Delhi

Left out in the cold: Gurugram night shelter says no to ‘vagabonds’

The municipal-run Sheetla Mata Mandir night shelter in Gurugram mainly allows devotees to stay in the facility; staff says ‘vagabonds’ are denied entry due to security concerns

This December has been one of the coldest that Gurugram has witnessed in the past several decades. But despite near-freezing temperature, the Municipal Corporation of Gurugram’s Sheetla Mata Mandir night shelter was nearly empty on December 24 when The Hindu made an on-spot visit.

In a city where hundreds, including children, spend the night shivering on pavements or under flyovers, the shelter’s register for December 23 showed that only 39 people had stayed in the facility, which has a capacity to accommodate 150 people.

The two-storey shelter — one of the largest among the eight such facilities run by the civic body — provides drinking water and toilets. There is also a guard.

The security staff of the nearby temple inform that only devotees are allowed inside the shelter. The facility’s guard, Prakash Negi, said that “vagabonds” are turned away as it is not “safe” to allow them inside with the devotees — mostly families with female members.

The 39 people that stayed in the shelter on December 23 were all devotees, he added.

Assistant Sub-Inspector Rajender Kumar, who is attached to the Sheetla Mata police post, said there was no separate space for the devotees and that “the homeless and the worshippers cannot be allowed to stay together”. “The vagabonds are mostly drunk, disoriented or drug addicts. What if they misbehave with a woman or a girl devotee? We cannot even ask for their identity cards and most of them do no have it. So, we do not allow the homeless inside. The matter has been brought to the notice of the temple management but the issue is yet to be resolved,” said Mr. Kumar, wrapped in a blanket with a heater humming nearby.

Four to five guards are on night duty at the shrine but it is not enough for the sprawling premises, he added.

The devotees throng the temple during Shukla Paksha (waxing moon) on Sundays, Mondays and Tuesdays; the shelter, therefore, lies mostly vacant during Krishna Paksha (waning moon), said the staff.

Other night shelters

Besides the Sheetla Mata Mandir night shelter, the municipal corporation runs facilities in Bhim Nagar and Kanhai village, which have a total capacity of around 200. The three facilities are situated inside permanent structures. The rest of the shelters, at Rajiv Chowk, Sohna Chowk, Rao Mahabir Singh Chowk (near bus stand), Railway Station and IFFCO Chowk, run from inside porta cabins with a capacity to hold 8-10 people each.

Two more shelters at Kadipur and Badshahpur are under construction.

No food, water

Most of the people at the Bhim Nagar facility complained that free food was not available this year, unlike the previous years. The canteen providing subsided food at ₹10 per person shut down six months ago.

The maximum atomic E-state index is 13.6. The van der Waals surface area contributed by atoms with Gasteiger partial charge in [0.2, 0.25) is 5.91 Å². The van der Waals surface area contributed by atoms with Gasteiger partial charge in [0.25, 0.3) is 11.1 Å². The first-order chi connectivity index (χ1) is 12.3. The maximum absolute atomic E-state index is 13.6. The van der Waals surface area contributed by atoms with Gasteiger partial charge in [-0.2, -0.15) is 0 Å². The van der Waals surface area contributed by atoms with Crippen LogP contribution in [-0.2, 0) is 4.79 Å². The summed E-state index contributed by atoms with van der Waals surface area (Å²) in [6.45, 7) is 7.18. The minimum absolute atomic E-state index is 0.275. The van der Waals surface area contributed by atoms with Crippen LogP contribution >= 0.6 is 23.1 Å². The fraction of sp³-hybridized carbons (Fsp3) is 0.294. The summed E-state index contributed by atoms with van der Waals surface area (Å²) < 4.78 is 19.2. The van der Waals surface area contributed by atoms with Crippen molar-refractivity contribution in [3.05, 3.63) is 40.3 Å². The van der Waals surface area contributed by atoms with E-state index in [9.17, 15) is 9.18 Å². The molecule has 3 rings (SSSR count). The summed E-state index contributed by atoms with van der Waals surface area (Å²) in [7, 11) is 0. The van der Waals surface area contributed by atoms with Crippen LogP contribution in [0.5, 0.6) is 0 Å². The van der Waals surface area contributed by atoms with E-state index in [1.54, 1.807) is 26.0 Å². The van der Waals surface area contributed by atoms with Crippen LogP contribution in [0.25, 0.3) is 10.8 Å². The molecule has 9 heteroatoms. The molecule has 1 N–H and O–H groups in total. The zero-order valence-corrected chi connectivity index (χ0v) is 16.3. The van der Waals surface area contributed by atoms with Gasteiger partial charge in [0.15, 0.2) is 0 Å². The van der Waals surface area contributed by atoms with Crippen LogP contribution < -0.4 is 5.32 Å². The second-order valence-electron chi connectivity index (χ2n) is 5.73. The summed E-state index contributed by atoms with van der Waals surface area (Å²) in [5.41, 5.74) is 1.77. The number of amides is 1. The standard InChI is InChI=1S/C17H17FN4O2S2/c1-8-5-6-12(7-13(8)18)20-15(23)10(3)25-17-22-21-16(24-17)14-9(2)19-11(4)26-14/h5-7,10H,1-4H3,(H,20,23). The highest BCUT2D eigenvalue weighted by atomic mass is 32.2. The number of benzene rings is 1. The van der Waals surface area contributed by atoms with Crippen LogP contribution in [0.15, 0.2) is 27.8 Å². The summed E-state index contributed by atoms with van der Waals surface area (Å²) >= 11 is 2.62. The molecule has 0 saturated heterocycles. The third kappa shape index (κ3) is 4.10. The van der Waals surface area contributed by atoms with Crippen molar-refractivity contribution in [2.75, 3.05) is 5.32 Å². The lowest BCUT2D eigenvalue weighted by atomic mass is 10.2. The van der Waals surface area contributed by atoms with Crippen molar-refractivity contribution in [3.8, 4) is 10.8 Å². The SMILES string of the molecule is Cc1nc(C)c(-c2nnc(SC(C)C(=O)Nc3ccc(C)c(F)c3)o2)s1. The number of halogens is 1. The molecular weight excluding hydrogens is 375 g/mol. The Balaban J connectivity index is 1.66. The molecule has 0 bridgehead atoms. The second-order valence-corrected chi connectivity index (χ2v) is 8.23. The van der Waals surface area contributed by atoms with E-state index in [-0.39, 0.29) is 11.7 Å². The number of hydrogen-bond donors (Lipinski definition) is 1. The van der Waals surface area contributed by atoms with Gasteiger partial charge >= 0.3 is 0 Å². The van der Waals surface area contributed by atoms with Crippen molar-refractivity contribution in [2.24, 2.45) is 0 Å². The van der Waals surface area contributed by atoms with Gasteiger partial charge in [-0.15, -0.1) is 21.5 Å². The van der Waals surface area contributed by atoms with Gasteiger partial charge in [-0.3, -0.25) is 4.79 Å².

It had been inaugurated by Chief Minister Manohar Lal Khattar under the Antyodaya Aahar Yojana last year.

Bablu, a daily-wager, said there was also no arrangement for drinking water and the submersible pump had not been working for the past three days leaving them without a drop of water in the toilets. “There are only two toilets for more than 50 people and one of them has been locked for a long time. It would be better if mobile toilets can be stationed here,” he said.

A municipal staff member staying on the premises — the facility has rooms for the Group-D employees — said they have to fetch drinking water from the nearby fire station or buy bottles. He said that the local councillor, Rajni Sahni, who also has an office on the premises, is aware of the issue but has done nothing.

Fifty-year-old Mahender, another daily-wager, has been a regular at the shelter for over 12 years. He is satisfied with the facilities but rued that there was no arrangement for medicines, not even for common ailments such as fever and body ache.

Rakesh, another inmate, said that most of the people who come to the shelter are drunk and create a nuisance.

Security guard Virender Bahadur Singh confirmed that many people came drunk to the shelter but he was helpless to do anything about the menace.

“At least two guards should be deployed for better management,” he said, adding that the shelter recently received around 100 new mattresses and quilts after a gap of several years.

‘Looking into issues’

MCG night shelters nodal officer Mahender Singh said he was recently made aware of the issue at the Sheetla Mata Mandir night shelter, and a room close to the temple’s main gate was being renovated to be used as a night shelter.

The officer added that the canteen at the Bhim Nagar facility had shifted to Khandsa Road and that the administration was in talks with private firms to arrange free food for the inmates under the Corporate Social Responsibility scheme.

He also promised to look into complaints of shortage of water, locked toilets and extra guards at the Bhim Nagar facility.

‘Need more shelters’

“People, including children, sleeping under flyovers is a common sight at Subhash Chowk, near HUDA City Centre metro station, Civil Lines bus stand and Kanhai village,” said Vijay Kumar, assistant project coordinator of CHETNA, an NGO.

He added that the combined capacity of the night shelters in the city should be 1,000, and more shelters should be built along Sohna Road in Badshahpur and the outskirts of the city.

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Printable version | Feb 24, 2020 12:26:00 PM | https://www.thehindu.com/news/cities/Delhi/left-out-in-the-cold/article30427966.ece

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